Approved uses of platform data

The following research proposals include both those approved by the platform’s independent Data Access Committee and those which are ISARIC Partner Analyses. Please review these proposals before submitting a Data Access Request. In the interest of maximising the production of evidence to reduce the impact of COVID-19, the platform aims to avoid unnecessary duplication of analyses.  

Creative rendition of SARS-COV-2 virus particles. Note: not to scale
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Credit: National Institute of Allergy and Infectious Diseases, NIH

DAC approved proposals
 

Franciscus Gasthuis and Vlietland, Rotterdam, The Netherlands

The emergence of COVID-19 has had a tremendous impact on global health and international society. In a Dutch multicentre collaboration, the research team describe the clinical characteristics of patients who were admitted to Dutch hospitals with COVID-19 and assess the clinical outcomes of these patients. The objectives of the research are: to describe the clinical features of patients who were admitted to Dutch hospitals with COVID-19, including demographics, admission characteristics (symptoms, signs, and laboratory), treatment-related variables and complications; to assess patient outcomes and determine associations between demographic (including age, gender, ethnicity, comorbidity), admission characteristics (including inclusion O2 saturation, GCS, creatinine, CRP) and patient outcomes.

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ISARIC Partner Analyses

Johns Hopkins University School of Medicine, USA – Neurological manifestation and outcome for patients admitted to hospital with COVID-19

This is a multi-centre international observational study in patients with COVID-19 to report and characterize the prevalence, risk factor, and outcome of neurological manifestations. Recent findings suggested that COVID-19 patients may also develop neurological symptoms by mechanisms not yet elucidated. To date, neurological manifestations have been characterised into three main areas: central nervous system disorders, peripheral nervous system disorder and skeletal muscle symptoms. It is well known that neurological outcome in critically ill patients can be influenced by the development of secondary brain damage, and that COVID-19 patients frequently present hypoxia, as a result of severe respiratory distress, hypotension, and microvascular abnormalities. It can be hypothesized that one of the possible mechanisms involved in neurological manifestations of COVID-19 patients could be the promotion of neuroinflammation and excitotoxicity with increased permeability of the blood brain barrier. The aim of this observational multi-centre international study is to identify the prevalence of neurological manifestations in critically ill confirmed COVID-19 patients and to assess risk factors and outcomes of neurological complications of COVID-19.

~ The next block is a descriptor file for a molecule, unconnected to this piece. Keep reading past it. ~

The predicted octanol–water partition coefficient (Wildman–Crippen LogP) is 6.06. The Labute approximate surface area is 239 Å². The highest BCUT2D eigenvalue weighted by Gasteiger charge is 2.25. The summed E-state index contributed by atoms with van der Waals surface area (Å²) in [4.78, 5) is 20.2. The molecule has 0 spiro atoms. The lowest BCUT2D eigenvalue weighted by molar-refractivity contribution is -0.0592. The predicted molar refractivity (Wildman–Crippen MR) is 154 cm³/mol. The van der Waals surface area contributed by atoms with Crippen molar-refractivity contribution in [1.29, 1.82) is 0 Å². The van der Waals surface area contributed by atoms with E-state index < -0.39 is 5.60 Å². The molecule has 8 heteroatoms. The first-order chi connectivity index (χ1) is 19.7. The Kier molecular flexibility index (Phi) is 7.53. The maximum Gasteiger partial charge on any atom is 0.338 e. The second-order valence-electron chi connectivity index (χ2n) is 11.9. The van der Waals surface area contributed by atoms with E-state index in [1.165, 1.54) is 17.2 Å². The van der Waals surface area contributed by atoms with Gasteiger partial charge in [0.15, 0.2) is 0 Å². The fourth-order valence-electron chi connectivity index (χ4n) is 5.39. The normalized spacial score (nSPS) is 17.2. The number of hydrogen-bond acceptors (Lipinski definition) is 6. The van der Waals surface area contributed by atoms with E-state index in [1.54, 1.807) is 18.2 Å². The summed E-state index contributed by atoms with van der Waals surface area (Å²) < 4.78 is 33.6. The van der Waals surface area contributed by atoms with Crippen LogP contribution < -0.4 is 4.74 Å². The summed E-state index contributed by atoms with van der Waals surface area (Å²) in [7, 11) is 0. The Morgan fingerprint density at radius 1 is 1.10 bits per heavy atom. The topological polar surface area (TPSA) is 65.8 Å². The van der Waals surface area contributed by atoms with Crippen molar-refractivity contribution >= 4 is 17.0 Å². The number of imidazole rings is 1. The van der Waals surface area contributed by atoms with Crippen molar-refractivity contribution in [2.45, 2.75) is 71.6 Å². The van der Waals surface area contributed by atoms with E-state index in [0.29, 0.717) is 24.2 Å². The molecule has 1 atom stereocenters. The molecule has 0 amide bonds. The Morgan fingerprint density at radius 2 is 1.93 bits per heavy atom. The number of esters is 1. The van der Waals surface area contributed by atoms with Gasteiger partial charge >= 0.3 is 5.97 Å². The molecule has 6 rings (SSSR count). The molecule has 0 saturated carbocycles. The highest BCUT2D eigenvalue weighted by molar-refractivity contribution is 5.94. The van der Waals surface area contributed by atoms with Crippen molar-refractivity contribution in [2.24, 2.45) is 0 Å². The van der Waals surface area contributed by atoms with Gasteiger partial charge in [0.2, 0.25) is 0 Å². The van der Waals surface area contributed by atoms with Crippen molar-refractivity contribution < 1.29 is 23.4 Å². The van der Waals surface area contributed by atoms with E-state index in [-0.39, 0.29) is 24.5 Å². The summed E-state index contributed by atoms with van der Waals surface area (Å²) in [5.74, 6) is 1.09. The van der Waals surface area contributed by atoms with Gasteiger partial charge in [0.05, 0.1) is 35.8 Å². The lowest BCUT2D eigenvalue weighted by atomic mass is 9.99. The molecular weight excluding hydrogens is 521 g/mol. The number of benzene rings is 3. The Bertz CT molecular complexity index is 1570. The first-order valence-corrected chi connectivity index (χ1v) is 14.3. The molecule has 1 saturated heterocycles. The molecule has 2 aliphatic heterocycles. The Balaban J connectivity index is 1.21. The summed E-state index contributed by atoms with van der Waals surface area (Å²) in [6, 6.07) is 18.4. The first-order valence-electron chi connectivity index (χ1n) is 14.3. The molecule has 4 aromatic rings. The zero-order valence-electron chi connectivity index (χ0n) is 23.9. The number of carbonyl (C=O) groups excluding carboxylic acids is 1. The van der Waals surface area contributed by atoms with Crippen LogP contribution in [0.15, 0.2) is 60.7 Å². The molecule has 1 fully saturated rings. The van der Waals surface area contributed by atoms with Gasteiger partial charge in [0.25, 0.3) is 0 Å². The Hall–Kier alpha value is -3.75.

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University of Queensland, Australia and Universidad Mayor de San Simon, Cochabamba, Bolivia – Acute Kidney Injury in COVID-19

Close to half of all patients admitted to hospital with COVID 19 have kidney involvement and a variable proportion, between 0.5 to 36%, will develop acute kidney injury (AKI) during their hospital stay. AKI is especially common among patients who require mechanical ventilation, with much of its burden observed in the intensive care unit setting and around the time of intubation. In this context, development of AKI has been characterised as both a marker of disease severity as well as a negative prognostic indicator. To date, studies looking at kidney disease in COVID 19 patients have been limited to single centre or regional cohorts mostly from China, Europe or USA, which fail to reflect the global experience of kidney disease, particularly in low and middle income countries where the burden of disease may be much higher and the therapeutic resources limited. This analysis has three aims: to characterise patients with COVID-19 who develop AKI; to identify the temporal profile of AKI in patients with COVID-19 throughout the hospital journey; to develop a predictive machine learning model for AKI in COVID-19, using data from predominantly upper middle-income countries, and externally validate this model in a LMIC setting (Latin America).